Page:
Windows Domain DFS namespace – access denied using FQDN, access allowed using server UNC paths directly


This was easily one of the most frustrating and ridiculous fun times I’ve had working with DFS.

The issue: At several client locations we run file server redundancy by offering (2) DFSR servers. A shared domain namespace with replicated folders to ensure they stay online if a server is offline for planned or unplanned good times. Within group-policy, we map folder redirection to a namespace path:

  • “documents” -> “\\\users\username\documents”
  • “desktop” -> “\\\users\username\desktop”
  • ……

By referencing the namespace, it will redirect when server A or B is offline. This should NOT be used in WAN deployments, LAN is fast and therefore replication is fast. Initially the DFS issue was identified when drives mapped to the namespace were missing. Within the client event logs, we saw “access denied” errors associated with these drive-letters.

What we checked and verified:

  • Problematic client stations could not connect to “\\\dfsroot”  (access denied)
  • Problematic client stations could not connect to “\\domain\dfsroot” (access denied)
  • Problematic client stations could connect to “\\serverA\dfsroot”
  • Problematic client stations could connect to “\\serverB\dfsroot”
  • Permissions on the shares for the DFS Root folder were correctly set to “everyone” with read/write
  • Each of these systems was removed and rejoined to the domain [no success]
  • The local profiles were completely removed from the local systems (file system and registry) and logged back in [no success]
  • Security suites were removed [no success]
  • Each user was tested on working machines and had no issues obtaining the right drives

The culprit: 

  • When we disabled the ‘offline files’ component and rebooted -> “\\\dfsroot” was immediately accessible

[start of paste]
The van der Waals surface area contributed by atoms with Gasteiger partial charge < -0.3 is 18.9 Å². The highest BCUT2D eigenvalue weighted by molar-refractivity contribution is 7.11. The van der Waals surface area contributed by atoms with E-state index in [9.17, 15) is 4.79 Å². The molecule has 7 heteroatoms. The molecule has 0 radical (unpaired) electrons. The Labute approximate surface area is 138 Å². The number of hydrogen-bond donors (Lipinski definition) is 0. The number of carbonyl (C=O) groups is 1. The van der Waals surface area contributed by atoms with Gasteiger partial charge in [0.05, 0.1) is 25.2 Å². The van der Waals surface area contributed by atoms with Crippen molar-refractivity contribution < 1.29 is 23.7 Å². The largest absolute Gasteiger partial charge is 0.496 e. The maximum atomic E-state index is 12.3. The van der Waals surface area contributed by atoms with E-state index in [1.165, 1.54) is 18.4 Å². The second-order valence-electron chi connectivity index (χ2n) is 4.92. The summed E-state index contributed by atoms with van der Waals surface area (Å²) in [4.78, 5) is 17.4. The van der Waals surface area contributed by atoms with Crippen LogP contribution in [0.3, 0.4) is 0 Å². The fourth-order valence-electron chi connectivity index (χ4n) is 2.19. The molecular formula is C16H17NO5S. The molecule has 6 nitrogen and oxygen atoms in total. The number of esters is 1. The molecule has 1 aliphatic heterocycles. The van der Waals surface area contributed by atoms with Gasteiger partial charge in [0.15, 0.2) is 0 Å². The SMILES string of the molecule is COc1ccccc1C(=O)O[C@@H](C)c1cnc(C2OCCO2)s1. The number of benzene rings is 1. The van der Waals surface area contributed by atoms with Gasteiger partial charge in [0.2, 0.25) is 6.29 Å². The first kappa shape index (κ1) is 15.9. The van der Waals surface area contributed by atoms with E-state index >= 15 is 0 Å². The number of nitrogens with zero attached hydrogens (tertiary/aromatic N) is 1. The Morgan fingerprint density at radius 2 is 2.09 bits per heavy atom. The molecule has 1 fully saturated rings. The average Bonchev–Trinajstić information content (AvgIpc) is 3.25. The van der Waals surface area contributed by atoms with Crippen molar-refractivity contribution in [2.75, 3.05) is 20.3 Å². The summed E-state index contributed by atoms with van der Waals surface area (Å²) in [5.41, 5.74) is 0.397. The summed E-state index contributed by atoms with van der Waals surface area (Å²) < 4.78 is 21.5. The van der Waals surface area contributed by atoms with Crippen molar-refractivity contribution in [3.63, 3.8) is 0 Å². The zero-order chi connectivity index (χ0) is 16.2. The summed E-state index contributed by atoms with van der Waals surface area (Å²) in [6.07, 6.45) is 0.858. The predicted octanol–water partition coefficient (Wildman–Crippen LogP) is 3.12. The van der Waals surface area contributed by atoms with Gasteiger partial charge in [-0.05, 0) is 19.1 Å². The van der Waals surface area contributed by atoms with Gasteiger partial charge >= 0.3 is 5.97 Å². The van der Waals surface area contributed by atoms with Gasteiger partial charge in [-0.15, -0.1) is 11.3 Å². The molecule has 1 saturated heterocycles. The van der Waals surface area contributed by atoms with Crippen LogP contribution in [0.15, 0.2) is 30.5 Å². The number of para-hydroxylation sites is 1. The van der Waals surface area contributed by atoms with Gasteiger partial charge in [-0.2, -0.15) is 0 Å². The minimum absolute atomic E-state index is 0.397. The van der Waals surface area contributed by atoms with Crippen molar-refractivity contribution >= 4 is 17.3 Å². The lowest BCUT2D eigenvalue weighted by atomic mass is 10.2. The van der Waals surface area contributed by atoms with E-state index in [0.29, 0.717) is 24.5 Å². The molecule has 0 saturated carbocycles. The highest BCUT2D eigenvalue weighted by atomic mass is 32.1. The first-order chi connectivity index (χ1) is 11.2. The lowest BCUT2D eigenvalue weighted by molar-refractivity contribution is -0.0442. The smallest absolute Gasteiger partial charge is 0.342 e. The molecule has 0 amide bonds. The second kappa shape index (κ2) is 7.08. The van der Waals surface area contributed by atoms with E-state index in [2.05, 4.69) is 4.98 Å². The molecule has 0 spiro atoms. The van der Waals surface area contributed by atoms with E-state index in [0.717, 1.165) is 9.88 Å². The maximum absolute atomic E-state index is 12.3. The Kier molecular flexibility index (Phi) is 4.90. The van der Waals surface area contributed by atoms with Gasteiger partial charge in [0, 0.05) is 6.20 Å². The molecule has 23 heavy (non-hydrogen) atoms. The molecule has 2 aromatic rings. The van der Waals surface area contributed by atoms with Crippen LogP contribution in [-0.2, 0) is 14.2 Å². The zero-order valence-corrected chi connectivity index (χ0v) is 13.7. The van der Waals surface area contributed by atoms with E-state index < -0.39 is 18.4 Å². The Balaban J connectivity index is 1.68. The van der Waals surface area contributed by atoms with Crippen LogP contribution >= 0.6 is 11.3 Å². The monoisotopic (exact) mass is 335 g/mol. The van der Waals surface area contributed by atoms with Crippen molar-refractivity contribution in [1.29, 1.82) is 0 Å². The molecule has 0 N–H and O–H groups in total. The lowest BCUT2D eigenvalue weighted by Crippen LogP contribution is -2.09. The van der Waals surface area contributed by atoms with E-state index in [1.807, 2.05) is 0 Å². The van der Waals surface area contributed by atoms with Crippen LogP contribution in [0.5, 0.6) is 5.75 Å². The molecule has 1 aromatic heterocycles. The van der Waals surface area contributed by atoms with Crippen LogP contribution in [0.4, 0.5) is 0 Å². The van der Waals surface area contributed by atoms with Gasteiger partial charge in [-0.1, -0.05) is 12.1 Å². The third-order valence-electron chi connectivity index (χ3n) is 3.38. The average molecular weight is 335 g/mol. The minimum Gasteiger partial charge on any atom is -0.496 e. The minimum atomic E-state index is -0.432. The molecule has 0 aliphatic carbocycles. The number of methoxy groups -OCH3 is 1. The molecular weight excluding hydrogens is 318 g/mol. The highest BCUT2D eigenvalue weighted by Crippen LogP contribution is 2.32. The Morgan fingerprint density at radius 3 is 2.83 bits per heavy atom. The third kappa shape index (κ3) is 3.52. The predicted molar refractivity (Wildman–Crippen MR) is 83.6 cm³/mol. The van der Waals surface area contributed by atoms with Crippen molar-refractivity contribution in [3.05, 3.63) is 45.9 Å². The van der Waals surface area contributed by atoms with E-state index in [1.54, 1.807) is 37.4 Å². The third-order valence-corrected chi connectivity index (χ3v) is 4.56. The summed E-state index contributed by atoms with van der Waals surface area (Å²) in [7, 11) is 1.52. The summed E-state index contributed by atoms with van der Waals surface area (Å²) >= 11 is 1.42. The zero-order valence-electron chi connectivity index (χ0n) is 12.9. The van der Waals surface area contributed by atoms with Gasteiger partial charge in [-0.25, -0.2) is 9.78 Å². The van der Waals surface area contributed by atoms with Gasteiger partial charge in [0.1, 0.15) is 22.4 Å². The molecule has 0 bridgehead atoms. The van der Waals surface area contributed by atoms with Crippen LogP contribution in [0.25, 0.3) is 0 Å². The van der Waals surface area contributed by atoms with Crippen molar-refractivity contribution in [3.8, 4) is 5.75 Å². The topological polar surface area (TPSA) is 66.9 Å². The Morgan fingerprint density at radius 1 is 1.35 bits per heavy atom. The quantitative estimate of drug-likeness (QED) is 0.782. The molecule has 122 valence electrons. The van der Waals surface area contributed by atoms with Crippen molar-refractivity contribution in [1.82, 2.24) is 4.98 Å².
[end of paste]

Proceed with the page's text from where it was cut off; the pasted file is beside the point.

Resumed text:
We ultimately came to this conclusion: 

The offline file cache was corrupt. When offline files are disabled, the system accesses the namespace location directly without issue. This confirms a reference to the namespace is clearly saved within offline file cache. If the cache is corrupt you end up with “Access is Denied”. Another quick way to determine if the issue is corrupt cache is to simply try and access the DFS root UNC paths on each server. If you can browse the contents when bypassing the shared namespace path, and this user has no issues on other domain PCs, then it’s not permissions.


The Fix:


1) Disable offline files

Control Panel -> Sync Center -> Manage Offline Files -> Disable Offline Files

2) Clear the offline file cache

This sets a temporary registry entry which is read on start-up and runs the cache wipe.
Elevated Command Prompt -> “reg add HKEY_LOCAL_MACHINE\SYSTEM\CurrentControlSet\Services\Csc\Parameters /v FormatDatabase /t REG_DWORD /d 1 /f “

3) Reboot

You must reboot to successfully wipe the offline file cache

4) Test the namespace path -> “\\\dfsroot”

If you can now browse the namespace contents, you can optionally re-enable Offline Files.
We understand the Offline Files component is critical to road warriors. You should be safe to re-enable it and reboot.

Control Panel -> Sync Center -> Manage Offline Files -> Enable Offline Files -> Reboot

After you log back in, check that you can still access the namespace path “\\\dfsroot” after you run a forced sync. If there are still issues, I recommend you follow the steps we initially took “What we checked and verified:” and repeat this fix.

Good luck!